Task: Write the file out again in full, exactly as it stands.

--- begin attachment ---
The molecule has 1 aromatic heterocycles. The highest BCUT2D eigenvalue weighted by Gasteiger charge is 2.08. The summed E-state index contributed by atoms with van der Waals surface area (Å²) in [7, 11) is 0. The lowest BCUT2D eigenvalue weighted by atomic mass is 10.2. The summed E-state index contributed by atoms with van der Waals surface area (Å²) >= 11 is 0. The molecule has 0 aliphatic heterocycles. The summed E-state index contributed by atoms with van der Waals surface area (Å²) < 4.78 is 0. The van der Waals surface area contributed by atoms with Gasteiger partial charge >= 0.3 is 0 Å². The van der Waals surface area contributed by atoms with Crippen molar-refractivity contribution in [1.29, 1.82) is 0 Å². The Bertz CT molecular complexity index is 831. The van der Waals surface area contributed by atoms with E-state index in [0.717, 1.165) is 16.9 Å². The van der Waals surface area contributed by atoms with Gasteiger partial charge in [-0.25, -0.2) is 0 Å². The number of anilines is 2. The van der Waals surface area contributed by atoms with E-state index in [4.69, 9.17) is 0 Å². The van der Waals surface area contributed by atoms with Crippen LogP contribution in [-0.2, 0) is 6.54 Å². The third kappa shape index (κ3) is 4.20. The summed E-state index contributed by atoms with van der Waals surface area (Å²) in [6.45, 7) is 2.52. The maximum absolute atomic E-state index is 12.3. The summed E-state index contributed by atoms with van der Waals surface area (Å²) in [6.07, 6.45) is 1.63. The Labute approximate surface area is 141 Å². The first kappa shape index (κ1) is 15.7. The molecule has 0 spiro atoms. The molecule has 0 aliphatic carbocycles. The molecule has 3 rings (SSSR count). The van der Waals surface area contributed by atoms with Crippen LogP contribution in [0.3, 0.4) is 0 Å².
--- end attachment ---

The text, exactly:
The molecule has 1 aromatic heterocycles. The highest BCUT2D eigenvalue weighted by Gasteiger charge is 2.08. The summed E-state index contributed by atoms with van der Waals surface area (Å²) in [7, 11) is 0. The lowest BCUT2D eigenvalue weighted by atomic mass is 10.2. The summed E-state index contributed by atoms with van der Waals surface area (Å²) >= 11 is 0. The molecule has 0 aliphatic heterocycles. The summed E-state index contributed by atoms with van der Waals surface area (Å²) < 4.78 is 0. The van der Waals surface area contributed by atoms with Gasteiger partial charge >= 0.3 is 0 Å². The van der Waals surface area contributed by atoms with Crippen molar-refractivity contribution in [1.29, 1.82) is 0 Å². The Bertz CT molecular complexity index is 831. The van der Waals surface area contributed by atoms with E-state index in [0.717, 1.165) is 16.9 Å². The van der Waals surface area contributed by atoms with Gasteiger partial charge in [-0.25, -0.2) is 0 Å². The number of anilines is 2. The van der Waals surface area contributed by atoms with E-state index in [4.69, 9.17) is 0 Å². The van der Waals surface area contributed by atoms with Crippen LogP contribution in [-0.2, 0) is 6.54 Å². The third kappa shape index (κ3) is 4.20. The summed E-state index contributed by atoms with van der Waals surface area (Å²) in [6.45, 7) is 2.52. The maximum absolute atomic E-state index is 12.3. The summed E-state index contributed by atoms with van der Waals surface area (Å²) in [6.07, 6.45) is 1.63. The Labute approximate surface area is 141 Å². The first kappa shape index (κ1) is 15.7. The molecule has 0 spiro atoms. The molecule has 0 aliphatic carbocycles. The molecule has 3 rings (SSSR count). The van der Waals surface area contributed by atoms with Crippen LogP contribution in [0.3, 0.4) is 0 Å².